In general, landowners are responsible for keeping their property in a reasonably safe condition for their guests. However, New Hampshire has laws that limit landowners’ liability for injuries that occur on their property. Lawmakers designed these limited liability statues to encourage owners to open their land for public use. Although the idea behind these statutes makes sense on some level, the laws present significant challenges to injury victims seeking compensation for their injuries. In effect, the statutes provide property owners, lessees, and occupants who permit the public to use their land without cost with far-reaching protections against liability.
As a general matter, property owners do not owe any duty of care to individuals who enter their land for recreational purposes or to observe recreational activities. As such, the law does not impute any liability for personal injury or property damage that a recreational user may claim. The statute is so broad that owners do not even maintain the duty to inspect their property, provide warnings for hazardous conditions, or keep the property safe for entry.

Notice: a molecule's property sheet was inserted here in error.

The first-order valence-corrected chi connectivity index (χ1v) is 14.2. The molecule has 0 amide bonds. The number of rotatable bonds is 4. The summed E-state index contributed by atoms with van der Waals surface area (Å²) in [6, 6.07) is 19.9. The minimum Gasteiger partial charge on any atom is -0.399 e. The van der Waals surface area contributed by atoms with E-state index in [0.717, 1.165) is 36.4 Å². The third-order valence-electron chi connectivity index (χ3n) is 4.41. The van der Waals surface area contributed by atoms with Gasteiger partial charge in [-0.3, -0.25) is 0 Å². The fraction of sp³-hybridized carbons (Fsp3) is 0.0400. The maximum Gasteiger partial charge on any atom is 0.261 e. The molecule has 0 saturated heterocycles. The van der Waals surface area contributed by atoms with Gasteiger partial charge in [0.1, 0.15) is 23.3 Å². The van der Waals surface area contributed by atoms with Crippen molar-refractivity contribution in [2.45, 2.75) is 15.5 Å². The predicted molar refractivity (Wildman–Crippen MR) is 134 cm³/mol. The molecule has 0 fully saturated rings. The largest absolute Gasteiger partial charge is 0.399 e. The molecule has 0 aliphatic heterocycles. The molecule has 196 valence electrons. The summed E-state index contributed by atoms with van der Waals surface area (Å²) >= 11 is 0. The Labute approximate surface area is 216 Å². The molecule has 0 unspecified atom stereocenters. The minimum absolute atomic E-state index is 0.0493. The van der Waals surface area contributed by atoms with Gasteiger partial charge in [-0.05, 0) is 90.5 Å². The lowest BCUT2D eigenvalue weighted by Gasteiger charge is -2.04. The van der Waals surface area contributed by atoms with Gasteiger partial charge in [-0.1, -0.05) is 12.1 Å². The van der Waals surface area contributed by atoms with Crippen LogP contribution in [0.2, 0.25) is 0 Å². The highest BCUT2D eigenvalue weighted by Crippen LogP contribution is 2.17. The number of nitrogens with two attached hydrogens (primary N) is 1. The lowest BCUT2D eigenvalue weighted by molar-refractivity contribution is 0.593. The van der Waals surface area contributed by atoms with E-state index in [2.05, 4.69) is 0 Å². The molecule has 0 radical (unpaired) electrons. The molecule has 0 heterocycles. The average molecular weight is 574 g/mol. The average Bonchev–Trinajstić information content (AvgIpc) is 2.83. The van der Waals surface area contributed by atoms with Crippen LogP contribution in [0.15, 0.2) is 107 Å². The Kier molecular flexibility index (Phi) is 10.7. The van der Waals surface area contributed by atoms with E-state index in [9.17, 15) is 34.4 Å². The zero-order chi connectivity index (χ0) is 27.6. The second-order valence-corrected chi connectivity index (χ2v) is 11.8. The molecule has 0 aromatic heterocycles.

However, the statute does not apply to situations where the owner engages in intentional or malicious conduct that results in injuries. Further, the statute does not protect landowners that charge an admission cost, collect a fee, or receive any other type of consideration to use their land. Further, the statute does not protect landowners when a recreational user causes injuries to another person to whom the owner owes a duty.